Story and images with thanks Greg Moore
Upon learning of the sad passing of Phil Moore earlier this year, Greg Moore kindly reached out to the club to share a few memories of Phil and the Lotus Super 7 they both owned. Read on, and enjoy.
The Phil Moore Lotus Super 7
Thanks Greg Moore
Some time ago I read an article in ‘SA Lotus Torque’ October 2020 relating to two Lotus 7s, one belonging to Phil Moore and the other to Mike Bennett. Sadly I have just read that Phil passed away on 12th May 2021.
I only knew Phil through contacting him in the mid 1990s, having been prompted to call him after reading an article in ‘Sports Car World’ August 1986 regarding his collection of cars which included a Lotus Super 7. This was of special interest to me as I was the original owner of Phil’s Lotus Super 7, reg no: SA 553 095.
Phil and the Super 7 at Stirling
Some years ago, Phil was kind enough to invite me to spend an afternoon with him, and the Lotus, at his Stirling property. A fantastic afternoon which brought back many happy memories, not the least of which was remembering how remarkable a car it was. I thought that Club Lotus Australia members might be interested in the background of this car.
I purchased this car from Derek Jolly, of Deccas Place, Adelaide, on the 25th June, 1965, for £1475 (pre decimal). When I last met Phil, he’d told me that he was also looking at buying it at this time but I beat him to the gun.
Front on, at Devil’s Elbow
My understanding is that Derek’s Lotus agency received the car, in kit form, with a view to racing. However, Derek was unable to do so because of continuing problems with his legs, possibly due to his Albert Park crash in the Lotus 15. When I first saw it at his Sydenham Road, Norwood workshop (I think the mechanic was Arthur Williams), the motor and gearbox were still out. I was able to spend time with Arthur installing the engine, gearbox and accessories.
Before registration and delivery I had the car painted a pale blue/grey and put over a weighbridge. It weighed in at 9.5 Cwt – 480 Kg in today’s terms. The engine was a 1498cc Ford 116E overhead valve with a pre-crossflow head modified by Cosworth, running twin choke 40DCOE Webers and putting out 95bhp at the flywheel.
A profile shot at Devil’s Elbow
The gearbox was a four-speed close ratio. Independent front suspension “part Triumph Herald” and a live rear axle, which came from a ‘Standard 10’ and was located by Panhard rods and a triangulated A frame bushed to the bottom of the diff housing. The tyres were Dunlop C41 and, needless to say, at 5.20 x 13 inch, they only lasted about a month!
My first drive of it was rather nerve racking, as after picking it up Arthur asked if I could give him a lift into Adelaide and drop him off at the North Terrace, King William street intersection. All OK except it was peak hour. As expected the radiator merrily boiled away. Increasing the size of the header tank made a big difference.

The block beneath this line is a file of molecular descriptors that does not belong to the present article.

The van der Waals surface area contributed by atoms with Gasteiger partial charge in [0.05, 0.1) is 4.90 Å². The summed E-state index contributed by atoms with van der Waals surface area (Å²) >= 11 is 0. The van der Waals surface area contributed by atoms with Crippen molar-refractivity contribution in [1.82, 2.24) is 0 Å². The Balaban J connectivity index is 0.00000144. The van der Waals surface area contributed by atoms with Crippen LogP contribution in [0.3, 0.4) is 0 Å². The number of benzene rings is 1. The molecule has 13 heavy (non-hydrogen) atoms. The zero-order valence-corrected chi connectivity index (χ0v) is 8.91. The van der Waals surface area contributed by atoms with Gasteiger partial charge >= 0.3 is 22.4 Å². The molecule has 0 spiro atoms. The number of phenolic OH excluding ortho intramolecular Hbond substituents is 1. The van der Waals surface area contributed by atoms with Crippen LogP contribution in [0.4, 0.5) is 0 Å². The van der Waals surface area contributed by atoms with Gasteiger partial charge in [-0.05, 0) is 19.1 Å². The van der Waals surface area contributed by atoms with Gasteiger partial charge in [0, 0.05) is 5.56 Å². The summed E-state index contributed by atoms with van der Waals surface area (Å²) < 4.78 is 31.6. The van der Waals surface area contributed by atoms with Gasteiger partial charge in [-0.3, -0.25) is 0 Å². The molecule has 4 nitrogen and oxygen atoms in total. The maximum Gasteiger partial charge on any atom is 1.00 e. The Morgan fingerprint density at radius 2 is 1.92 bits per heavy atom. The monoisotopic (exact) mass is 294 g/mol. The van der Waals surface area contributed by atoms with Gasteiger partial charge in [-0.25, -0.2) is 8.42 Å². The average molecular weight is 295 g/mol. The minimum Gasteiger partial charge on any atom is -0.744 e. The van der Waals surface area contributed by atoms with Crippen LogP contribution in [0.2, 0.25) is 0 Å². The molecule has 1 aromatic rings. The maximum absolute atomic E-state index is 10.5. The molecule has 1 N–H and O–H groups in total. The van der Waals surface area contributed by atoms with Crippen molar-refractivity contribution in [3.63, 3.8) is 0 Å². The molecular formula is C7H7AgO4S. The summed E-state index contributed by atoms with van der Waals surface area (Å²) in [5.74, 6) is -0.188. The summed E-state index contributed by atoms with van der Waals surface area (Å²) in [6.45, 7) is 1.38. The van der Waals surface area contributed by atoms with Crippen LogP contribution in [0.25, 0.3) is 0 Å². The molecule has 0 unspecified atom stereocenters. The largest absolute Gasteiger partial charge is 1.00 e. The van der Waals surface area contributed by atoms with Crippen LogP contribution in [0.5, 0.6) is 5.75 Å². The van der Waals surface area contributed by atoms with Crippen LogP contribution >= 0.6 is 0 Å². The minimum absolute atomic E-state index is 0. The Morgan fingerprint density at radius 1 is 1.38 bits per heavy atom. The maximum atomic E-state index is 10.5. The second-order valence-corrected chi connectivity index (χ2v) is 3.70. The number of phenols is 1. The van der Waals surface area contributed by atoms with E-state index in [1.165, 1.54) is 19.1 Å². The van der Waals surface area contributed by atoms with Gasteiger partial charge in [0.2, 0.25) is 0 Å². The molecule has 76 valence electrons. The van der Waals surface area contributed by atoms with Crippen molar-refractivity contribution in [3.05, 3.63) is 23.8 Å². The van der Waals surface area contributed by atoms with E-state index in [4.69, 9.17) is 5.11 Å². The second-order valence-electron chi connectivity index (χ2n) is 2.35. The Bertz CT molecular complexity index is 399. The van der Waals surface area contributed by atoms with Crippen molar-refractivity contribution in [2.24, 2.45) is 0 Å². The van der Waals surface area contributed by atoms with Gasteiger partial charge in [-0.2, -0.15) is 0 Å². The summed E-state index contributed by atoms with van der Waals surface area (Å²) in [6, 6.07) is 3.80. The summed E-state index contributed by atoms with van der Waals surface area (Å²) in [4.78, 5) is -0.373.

In the relatively short time that I owned it, I made a number of improvements, and it’s great to see that they are still in the car, even after 53 years, as they greatly added to the driving experience.
Doug Trengrove alloys
I replaced the stock windscreen, which was obviously not designed in a wind tunnel, with a couple MG TC alloy racing windscreens, shaping the alloy bases to fit the Lotus body profile. I also widened the rear mud guards and added wheels with wider chromed spun steel rims with alloy centres. These were made by Doug Trengove, who was making them for his own open wheelers.
Finally, I had the head ported, polished and shaved off 20thou by Elfin Sports Cars (it cost a cool $29.50). On Peter Bradey’s dyno (Adelaide Autotune Service, another cool $15.00) it was showing over 80 bhp at the rear wheels, which equates to around 105bhp at the flywheel so the $29.50 was well spent at Elfin.
I owned the car for a little under two years, and during this time covered around 24,000 miles. It was very reliable during this time, with the only issue being the continual breakage of the weld holding on the bracket for the bush locating the A frame. A real design fault, and so bad I eventually had to fit a new axle housing. Minor issues included a broken head stud and the radiator filler extension breaking through metal fatigue.
This photo of Phil racing at Mallala may be the first time he raced it. It shows that he had added stabilising bars to try and stop the rear axle moving. Phil told Greg that these only lasted part of the race meeting, as they ripped the locating bushes on the side of the body out.
Towards the end of 1966 I sold the Super 7 to Globe Products, who wanted to race it. Noel Hurd drove it in one race meeting at Mallala but had problems with the throttle sticking open and ended up spending more time off the circuit than on it. Hurd then went on to race the Globe Products Elfin 400 which, interestingly, is almost the same as the original duco color of the Lotus.
Globe only had the car for a brief time and it then passed on to another chap in Adelaide. It may have been he who changed the color to the British Racing Green in which it remains today. I don’t think he drove it much. Phil probably bought it from this third owner in 1967.
I experienced the greatest fun ever with this car discovering that it really was an E-Type Jaguar eater, amongst other things, and I guess my recollections are best summed up by quoting Phil from the Sports Car World magazine of 1986 “Today, the Lotus is an absolute delight to drive, it’s so responsive, particularly the engine” and from your own article “ Phil delighted in telling people that he’d owned the 7 for 53 continuous years, and of the joy that driving it gave him.”
Kalamunda, Perth WA
Phil with Maggie and the Super 7